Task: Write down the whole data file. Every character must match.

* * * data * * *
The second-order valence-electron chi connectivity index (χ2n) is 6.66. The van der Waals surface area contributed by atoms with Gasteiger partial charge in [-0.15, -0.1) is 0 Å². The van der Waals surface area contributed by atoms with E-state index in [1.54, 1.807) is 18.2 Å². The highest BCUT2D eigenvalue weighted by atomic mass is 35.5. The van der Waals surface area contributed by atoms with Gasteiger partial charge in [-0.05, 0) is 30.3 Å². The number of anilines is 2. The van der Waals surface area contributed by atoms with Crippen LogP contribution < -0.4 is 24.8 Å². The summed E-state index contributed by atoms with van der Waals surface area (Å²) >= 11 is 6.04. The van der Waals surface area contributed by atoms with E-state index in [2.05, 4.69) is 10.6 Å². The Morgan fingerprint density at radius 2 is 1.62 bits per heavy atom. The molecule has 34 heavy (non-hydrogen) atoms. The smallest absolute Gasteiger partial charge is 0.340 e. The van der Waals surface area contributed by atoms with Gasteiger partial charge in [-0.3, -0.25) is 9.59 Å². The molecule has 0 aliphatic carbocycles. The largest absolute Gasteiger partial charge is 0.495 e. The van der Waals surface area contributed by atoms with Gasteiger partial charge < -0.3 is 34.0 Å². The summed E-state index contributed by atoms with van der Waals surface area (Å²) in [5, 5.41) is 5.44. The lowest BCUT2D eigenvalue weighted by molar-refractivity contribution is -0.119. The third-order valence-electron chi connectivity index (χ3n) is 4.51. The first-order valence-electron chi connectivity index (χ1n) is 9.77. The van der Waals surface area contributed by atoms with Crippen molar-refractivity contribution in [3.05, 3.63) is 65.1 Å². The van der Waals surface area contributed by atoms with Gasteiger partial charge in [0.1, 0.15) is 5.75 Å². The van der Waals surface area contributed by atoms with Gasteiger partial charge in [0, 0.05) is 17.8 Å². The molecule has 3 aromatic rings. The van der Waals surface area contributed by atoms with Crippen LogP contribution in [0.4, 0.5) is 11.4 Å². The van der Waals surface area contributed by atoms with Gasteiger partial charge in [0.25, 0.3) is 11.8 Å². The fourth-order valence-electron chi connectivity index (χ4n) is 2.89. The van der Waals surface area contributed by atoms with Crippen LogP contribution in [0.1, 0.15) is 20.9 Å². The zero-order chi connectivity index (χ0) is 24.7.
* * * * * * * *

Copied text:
The second-order valence-electron chi connectivity index (χ2n) is 6.66. The van der Waals surface area contributed by atoms with Gasteiger partial charge in [-0.15, -0.1) is 0 Å². The van der Waals surface area contributed by atoms with E-state index in [1.54, 1.807) is 18.2 Å². The highest BCUT2D eigenvalue weighted by atomic mass is 35.5. The van der Waals surface area contributed by atoms with Gasteiger partial charge in [-0.05, 0) is 30.3 Å². The number of anilines is 2. The van der Waals surface area contributed by atoms with Crippen LogP contribution < -0.4 is 24.8 Å². The summed E-state index contributed by atoms with van der Waals surface area (Å²) >= 11 is 6.04. The van der Waals surface area contributed by atoms with E-state index in [2.05, 4.69) is 10.6 Å². The Morgan fingerprint density at radius 2 is 1.62 bits per heavy atom. The molecule has 34 heavy (non-hydrogen) atoms. The smallest absolute Gasteiger partial charge is 0.340 e. The van der Waals surface area contributed by atoms with Gasteiger partial charge in [-0.3, -0.25) is 9.59 Å². The molecule has 0 aliphatic carbocycles. The largest absolute Gasteiger partial charge is 0.495 e. The van der Waals surface area contributed by atoms with Gasteiger partial charge < -0.3 is 34.0 Å². The summed E-state index contributed by atoms with van der Waals surface area (Å²) in [5, 5.41) is 5.44. The lowest BCUT2D eigenvalue weighted by molar-refractivity contribution is -0.119. The third-order valence-electron chi connectivity index (χ3n) is 4.51. The first-order valence-electron chi connectivity index (χ1n) is 9.77. The van der Waals surface area contributed by atoms with Crippen molar-refractivity contribution in [3.05, 3.63) is 65.1 Å². The van der Waals surface area contributed by atoms with Gasteiger partial charge in [0.1, 0.15) is 5.75 Å². The van der Waals surface area contributed by atoms with Gasteiger partial charge in [0, 0.05) is 17.8 Å². The molecule has 3 aromatic rings. The van der Waals surface area contributed by atoms with Crippen LogP contribution in [0.4, 0.5) is 11.4 Å². The van der Waals surface area contributed by atoms with Gasteiger partial charge in [0.25, 0.3) is 11.8 Å². The fourth-order valence-electron chi connectivity index (χ4n) is 2.89. The van der Waals surface area contributed by atoms with Crippen LogP contribution in [0.1, 0.15) is 20.9 Å². The zero-order chi connectivity index (χ0) is 24.7.